by Taki S. Raton
Milwaukee High School of the Arts (MHSA) and Golda Meir School social worker Jerrell Braxton earned state recognition when he was named Wisconsin School Social Worker of the Year for 2011-2012 by the Wisconsin School Social Work Association (WSSWA).
He was honored September 29 at the Midwest School Social Work Conference in Indianapolis where he represented Wisconsin. His award presentation was Friday, November 11 at the Heidel House in Green Lake, Wisconsin.
Braxton has been honored with numerous awards and accommodations to include Special Recognition by the Milwaukee Board of School Directors for 2011-2012, the Milwaukee Chapter Top Ladies of Distinction Celebrating Fathers & Mentors Award in 2007, the Milwaukee Common Council City Proclamation in 2003, and the Milwaukee Public Schools Excellence in Education Award in 1995.
His signature contribution to the arena of mentoring and to the positive development of young African American males is his Brothers of Kwanzaa (BOK) program at MHSA. The now 20th year consistent programming of BOK qualifies it as one of the longest running groups of its kind in the United States.
The major focus of BOK is to empower African American male participants to succeed academically, educationally and socially with the long range visioning of succeeding in life. This empowerment/support effort is designed to address issues and lend solutions that are presently fueling the deteriorating status of African American males in Milwaukee and throughout the country.
The group details five social indicators that have become challenging benchmarks to Black teens. These markers are Education, Health, Employment, Crime, and Life Expectancy.
BOK’s primary emphasis is the development of critical thinking skills and survival skill training. These tasks are cultivated by promoting students to critique community speakers, review documentaries, participate in group discussions and learn from field trips opportunities.
“We believe that these engagements and other activities such as the arts, jazz and poetry encourages students to cooperatively work together and think about issues that affect their lives today and in the future,” says Braxton.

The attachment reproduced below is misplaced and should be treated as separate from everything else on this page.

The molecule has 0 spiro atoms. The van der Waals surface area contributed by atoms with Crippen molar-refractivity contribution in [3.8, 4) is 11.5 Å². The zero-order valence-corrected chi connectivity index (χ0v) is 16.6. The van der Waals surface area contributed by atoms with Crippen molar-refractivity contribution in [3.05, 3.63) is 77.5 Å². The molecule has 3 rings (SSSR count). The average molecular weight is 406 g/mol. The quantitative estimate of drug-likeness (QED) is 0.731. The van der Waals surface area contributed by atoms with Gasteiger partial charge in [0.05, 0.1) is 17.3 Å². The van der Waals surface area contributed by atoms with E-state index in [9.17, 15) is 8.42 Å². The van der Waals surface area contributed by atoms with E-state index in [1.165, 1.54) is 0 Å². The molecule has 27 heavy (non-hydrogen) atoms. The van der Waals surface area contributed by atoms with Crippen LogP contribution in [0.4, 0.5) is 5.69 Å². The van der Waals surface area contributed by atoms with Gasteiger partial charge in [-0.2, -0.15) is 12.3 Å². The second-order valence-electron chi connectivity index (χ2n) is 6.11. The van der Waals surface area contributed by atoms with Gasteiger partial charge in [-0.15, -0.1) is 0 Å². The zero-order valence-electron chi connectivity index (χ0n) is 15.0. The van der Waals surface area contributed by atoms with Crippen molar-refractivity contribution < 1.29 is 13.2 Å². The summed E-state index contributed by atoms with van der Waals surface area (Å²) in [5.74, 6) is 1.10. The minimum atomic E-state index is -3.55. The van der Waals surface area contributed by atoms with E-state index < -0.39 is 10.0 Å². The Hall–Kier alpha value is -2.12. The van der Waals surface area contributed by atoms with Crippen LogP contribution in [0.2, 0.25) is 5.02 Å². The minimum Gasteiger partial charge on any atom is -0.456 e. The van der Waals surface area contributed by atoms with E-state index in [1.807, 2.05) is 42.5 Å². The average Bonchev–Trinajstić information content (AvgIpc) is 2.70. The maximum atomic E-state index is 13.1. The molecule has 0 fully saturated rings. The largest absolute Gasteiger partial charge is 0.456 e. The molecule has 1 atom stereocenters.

He adds that the Brothers of Kwanzaa is a “self empowerment interactive program that promotes students to help each other gain interpersonal insight, increase motivation and improve academic performance.”
Hundreds of young men at the Milwaukee High School of the Arts have been serviced over these 20 years cite Braxton. He reveals that the program has a 99% graduation rate with 85% of these students continuing to higher education, training programs and city service positions.
Mr. Braxton has a deep appreciation for our students and has committed himself to bringing out the best in each young man he works with,” says Dena Radtke, Coordinator of School Social Work and School to Work Transition and Community Services for MPS.
For his work with BOK, he has received Special Recognition by the Milwaukee Board of School Directors for 2011-2012, the Brothers of Kwanzaa Leadership Award in 2007, the Brothers of Kwanzaa 15 Year Special Recognition Award in 2006 and was featured in the Milwaukee Magazine writing “First Person-Brothers Keeper” in 2007, and appeared as a guest feature on “Positively Milwaukee” in 1997.
He has been with Milwaukee Public Schools now for 23 years and has presented himself as a proud leadership model for MPS, for Milwaukee High School of the Arts and for our youth.
The Milwaukee community joins in this celebrative recognition of Braxton’s proud achievement.